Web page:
The number of tricks governs the strategy
Winston Churchill said, “However beautiful the strategy, you should occasionally look at the results.”
Strangely, in bridge, sometimes the strategy is chosen first and in one way the concern for tricks is secondary. In Chicago or a team tournament, making the contract is all that matters. But in a duplicate pair event, overtricks are usually valuable. If the room is winning only 10 tricks in four spades and you can collect 11, you get a top. If the odds are in your favor, you should try for the extra winner.
The difference is highlighted by this deal. How should South tackle four hearts in teams and in pairs? The defenders start with three rounds of diamonds. The auction was straightforward. Note that South should have at least five hearts for his jump to game because North might have raised with only three-card support and a singleton spade.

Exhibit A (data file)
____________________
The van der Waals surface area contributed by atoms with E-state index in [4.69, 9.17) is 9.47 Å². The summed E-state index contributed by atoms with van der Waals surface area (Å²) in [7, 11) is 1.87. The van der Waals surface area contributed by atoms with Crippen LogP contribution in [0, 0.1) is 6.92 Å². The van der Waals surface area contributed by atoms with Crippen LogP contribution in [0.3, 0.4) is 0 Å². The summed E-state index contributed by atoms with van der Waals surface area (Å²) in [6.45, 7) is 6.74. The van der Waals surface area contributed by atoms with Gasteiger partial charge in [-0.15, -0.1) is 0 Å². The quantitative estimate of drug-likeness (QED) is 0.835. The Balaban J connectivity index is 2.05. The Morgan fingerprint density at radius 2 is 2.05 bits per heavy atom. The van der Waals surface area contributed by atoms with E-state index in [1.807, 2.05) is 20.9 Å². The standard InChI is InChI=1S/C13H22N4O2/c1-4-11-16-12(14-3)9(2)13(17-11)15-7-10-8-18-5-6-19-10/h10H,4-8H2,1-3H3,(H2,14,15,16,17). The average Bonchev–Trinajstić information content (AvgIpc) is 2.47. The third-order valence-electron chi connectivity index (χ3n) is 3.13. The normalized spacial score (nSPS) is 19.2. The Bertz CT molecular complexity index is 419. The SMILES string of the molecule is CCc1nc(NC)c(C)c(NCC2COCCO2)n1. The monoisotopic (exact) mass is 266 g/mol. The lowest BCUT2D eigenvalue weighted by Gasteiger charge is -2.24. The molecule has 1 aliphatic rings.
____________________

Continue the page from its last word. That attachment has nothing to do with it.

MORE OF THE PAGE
When South’s only concern is making the contract, he can afford one trump loser, but not two. Then the correct play is to cash the ace first. If nothing good happens, declarer crosses to the board and leads toward his queen. He will succeed whenever it is possible.
However, if an overtrick is desired, South should take the heart finesse. A priori, East will have a doubleton king some 20 percent of the time, and the chance that West will hold a singleton king (when finessing costs the contract) is only 6.25 percent. But if declarer’s queen does lose to the singleton king, and he goes down one, it helps to be sitting opposite a sympathetic partner, not a result merchant.